Pubdate: Fri, 29 Jul 2005
Source: Washington Post (DC)
Copyright: 2005 The Washington Post Company
Author: Audrey McAvoy
Bookmark: (Cannabis - Medicinal)
Bookmark: (Walters, John)


HONOLULU -- The White House drug czar said Friday that medical
marijuana is "dying out" after the Supreme Court ruled earlier this
year that federal authorities may prosecute sick people whose doctors
prescribe pot to ease pain.

John Walters, the national drug policy director, said state
legislative efforts to expand medical marijuana programs have stalled
in the two months since the high court's ruling overrode laws in
Hawaii and nine other states.

"I think it's dying out," Walters told reporters after a meeting with
Hawaii drug treatment counselors and law enforcement officials. "The
real issue here is, is it the safe and best way for medical treatment?
We don't think the best thing for people who are really sick is to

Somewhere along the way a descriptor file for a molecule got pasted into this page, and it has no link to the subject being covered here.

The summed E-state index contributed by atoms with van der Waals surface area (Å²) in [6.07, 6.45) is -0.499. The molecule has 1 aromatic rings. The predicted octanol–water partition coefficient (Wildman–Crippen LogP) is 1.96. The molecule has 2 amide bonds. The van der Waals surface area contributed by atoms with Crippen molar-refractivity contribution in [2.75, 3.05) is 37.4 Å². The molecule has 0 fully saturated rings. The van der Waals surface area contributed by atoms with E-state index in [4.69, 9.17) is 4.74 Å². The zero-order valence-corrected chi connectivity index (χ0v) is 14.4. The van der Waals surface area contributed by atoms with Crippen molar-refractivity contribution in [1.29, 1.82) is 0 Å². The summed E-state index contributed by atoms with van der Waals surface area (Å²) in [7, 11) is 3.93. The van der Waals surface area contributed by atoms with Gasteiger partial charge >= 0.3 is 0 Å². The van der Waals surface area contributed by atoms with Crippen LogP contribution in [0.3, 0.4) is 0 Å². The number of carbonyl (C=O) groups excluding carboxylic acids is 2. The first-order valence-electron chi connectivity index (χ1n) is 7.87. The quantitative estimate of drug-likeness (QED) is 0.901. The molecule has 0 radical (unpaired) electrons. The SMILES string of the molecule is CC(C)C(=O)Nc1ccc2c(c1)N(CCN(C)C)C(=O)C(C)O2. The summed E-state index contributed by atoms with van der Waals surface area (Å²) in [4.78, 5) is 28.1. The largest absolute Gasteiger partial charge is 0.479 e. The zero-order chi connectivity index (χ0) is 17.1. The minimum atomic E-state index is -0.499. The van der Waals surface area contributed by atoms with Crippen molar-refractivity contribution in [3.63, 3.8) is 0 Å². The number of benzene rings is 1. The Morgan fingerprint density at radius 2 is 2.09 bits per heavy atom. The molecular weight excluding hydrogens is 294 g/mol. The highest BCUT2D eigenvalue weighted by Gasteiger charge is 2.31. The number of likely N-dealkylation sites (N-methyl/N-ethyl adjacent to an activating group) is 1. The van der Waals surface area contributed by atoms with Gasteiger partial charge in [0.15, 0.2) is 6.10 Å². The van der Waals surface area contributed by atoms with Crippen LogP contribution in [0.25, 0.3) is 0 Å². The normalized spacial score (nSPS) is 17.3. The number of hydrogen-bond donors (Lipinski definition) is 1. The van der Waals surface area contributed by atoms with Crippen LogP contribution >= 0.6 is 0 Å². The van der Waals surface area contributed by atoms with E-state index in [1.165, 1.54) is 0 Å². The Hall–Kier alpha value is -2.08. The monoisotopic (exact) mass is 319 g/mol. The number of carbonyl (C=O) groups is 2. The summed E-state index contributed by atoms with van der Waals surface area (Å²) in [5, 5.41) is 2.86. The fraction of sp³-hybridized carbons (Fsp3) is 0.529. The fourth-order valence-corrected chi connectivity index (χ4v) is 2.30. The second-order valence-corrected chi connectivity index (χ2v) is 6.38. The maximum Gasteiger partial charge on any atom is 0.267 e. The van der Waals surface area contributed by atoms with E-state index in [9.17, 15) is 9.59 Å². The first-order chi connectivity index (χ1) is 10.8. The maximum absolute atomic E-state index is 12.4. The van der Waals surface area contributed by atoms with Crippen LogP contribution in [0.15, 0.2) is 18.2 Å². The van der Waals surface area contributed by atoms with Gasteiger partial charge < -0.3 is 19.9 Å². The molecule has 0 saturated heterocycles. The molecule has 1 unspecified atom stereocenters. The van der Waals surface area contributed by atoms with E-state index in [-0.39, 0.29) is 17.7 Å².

make them high and send them away."

Walters said the federal government was funding research into whether
cannabis could be used as a source of "medically sound" drugs, but he
said "smoked marijuana hasn't met that science."

Steve Kubby, national director of the American Medical Marijuana
Association, objected to Walters' remark, saying there are "hundreds"
of peer-reviewed scientific studies showing clear medical benefits
from cannabis.

"The drug czar has blood on his hands for blocking the humane and
medical use of cannabis for sick, disabled and dying people," Kubby

Kubby, a force behind the passage of a California proposition that
legalized pot clubs, said marijuana can help treat nausea, pain,
arthritis and cancer.
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